The line outside varied in length throughout the day, but it was never short. Still, it seemed to move fast — a good thing since the appetite-maddening smell of corned beef wafted at least two blocks away.

The topsy-turvy prices had consequences up and down the street. For one thing, a street person in black boots and a knit cap was asking passersby for 75 cents, as though that were the going price. And it looked as though some familiar street denizens were actually in line for sandwiches. But things were not going well at the nearby Schwartz Bakery, where the line of Canter’s customers effectively blocked the storefront.

“No one is breaking through the line to get to my store,” complained the woman behind the counter. “It’s been like this all day.”

Reporter’s Postscript: The situation was no better for me, a regular Canter’s customer, after all, who was able to get close enough to photograph and takes notes on the corned beef, but lacked time to stand in line. Luckily, the poppyseed danish from Schwartz’s was first-rate.

 

Politics on Rye


Nationally, the big question is whether Sen. Joe Lieberman (D-Conn.) can parlay his strong performance on the 2000 campaign trail into primary wins if he runs for the presidency in 2004. Locally, the big question is this: corned beef or pastrami?

Lieberman is just one of the politicians who will lend their names to sandwiches at Stacks, Washington’s newest political hangout and only kosher deli, opened recently by Republican lobbyist and conservative activist Jack Abramoff.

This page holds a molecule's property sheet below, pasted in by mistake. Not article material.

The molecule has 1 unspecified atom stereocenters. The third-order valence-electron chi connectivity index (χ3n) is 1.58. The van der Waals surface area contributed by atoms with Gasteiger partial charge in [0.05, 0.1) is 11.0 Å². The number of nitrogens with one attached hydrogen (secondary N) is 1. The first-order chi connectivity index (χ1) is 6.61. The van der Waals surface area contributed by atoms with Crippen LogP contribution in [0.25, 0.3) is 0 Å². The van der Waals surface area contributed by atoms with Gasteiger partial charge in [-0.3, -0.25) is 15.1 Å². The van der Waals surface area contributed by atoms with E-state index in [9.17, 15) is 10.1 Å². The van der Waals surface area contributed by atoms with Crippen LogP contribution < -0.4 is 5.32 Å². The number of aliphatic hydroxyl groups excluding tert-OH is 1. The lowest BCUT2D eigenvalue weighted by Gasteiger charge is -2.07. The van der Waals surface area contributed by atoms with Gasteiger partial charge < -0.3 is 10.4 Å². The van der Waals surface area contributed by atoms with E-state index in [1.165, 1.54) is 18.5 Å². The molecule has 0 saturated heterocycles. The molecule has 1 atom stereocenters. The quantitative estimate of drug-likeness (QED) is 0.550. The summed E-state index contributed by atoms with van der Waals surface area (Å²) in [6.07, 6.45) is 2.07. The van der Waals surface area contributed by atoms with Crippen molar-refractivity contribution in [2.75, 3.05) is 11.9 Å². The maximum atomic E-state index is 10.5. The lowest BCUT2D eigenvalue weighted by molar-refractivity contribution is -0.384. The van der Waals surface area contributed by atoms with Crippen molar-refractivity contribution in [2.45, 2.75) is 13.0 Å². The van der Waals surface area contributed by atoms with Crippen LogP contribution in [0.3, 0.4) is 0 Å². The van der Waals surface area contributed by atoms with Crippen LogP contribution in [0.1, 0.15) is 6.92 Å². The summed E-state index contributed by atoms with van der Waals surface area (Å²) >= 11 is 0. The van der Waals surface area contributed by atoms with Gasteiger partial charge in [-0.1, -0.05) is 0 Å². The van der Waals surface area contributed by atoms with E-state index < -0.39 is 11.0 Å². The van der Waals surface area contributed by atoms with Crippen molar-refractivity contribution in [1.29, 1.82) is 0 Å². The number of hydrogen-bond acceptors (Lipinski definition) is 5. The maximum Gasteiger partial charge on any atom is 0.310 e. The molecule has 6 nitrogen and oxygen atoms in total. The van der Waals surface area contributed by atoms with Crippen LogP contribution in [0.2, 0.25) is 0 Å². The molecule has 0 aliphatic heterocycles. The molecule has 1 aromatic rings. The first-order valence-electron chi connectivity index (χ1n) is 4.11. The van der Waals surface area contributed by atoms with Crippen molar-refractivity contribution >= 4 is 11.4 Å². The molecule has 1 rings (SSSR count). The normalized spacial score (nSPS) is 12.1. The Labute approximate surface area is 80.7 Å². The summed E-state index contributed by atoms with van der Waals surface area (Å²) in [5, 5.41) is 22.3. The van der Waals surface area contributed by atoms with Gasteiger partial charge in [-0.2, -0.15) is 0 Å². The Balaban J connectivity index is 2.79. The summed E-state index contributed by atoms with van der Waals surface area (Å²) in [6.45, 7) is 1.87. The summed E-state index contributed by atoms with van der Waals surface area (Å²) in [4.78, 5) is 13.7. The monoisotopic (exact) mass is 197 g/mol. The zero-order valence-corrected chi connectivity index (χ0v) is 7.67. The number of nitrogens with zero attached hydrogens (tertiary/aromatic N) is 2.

Abramoff promised a nonpartisan approach to the name game, but in an interview, he revealed something of a partisan bias. Asked if dishes named after Republicans would cost more, he would say only that "they’ll be the ones that’ll have all the fat cut out."

One of the first political sandwiches will be named for Abramoff’s best political pal — Rep. Tom DeLay (R-Texas), the incoming House Majority Leader. Will the DeLay Special be choice bologna?

"No, only the finest roast beef," Abramoff protested.

He forcefully rejected the notion of a Bill Clinton sandwich, but said that Sen. Hillary Clinton (D-N.Y.) "is a possibility."

Among the other likely sandwich honorees: Sen. Arlen Specter (R-Pa.), Rep. Peter Deutsch (D-Fla.) and Rep. Gary Ackerman (D-N.Y.), all members of the Jewish delegation in Congress.

That won’t be a first for Ackerman, whose name appears on the menu of Ben’s Best Kosher Deli on Queens Boulevard in Rego Park, Queens.

The "Ackerman Special": Open-face corned beef, breast of turkey, sliced onion and Russian dressing.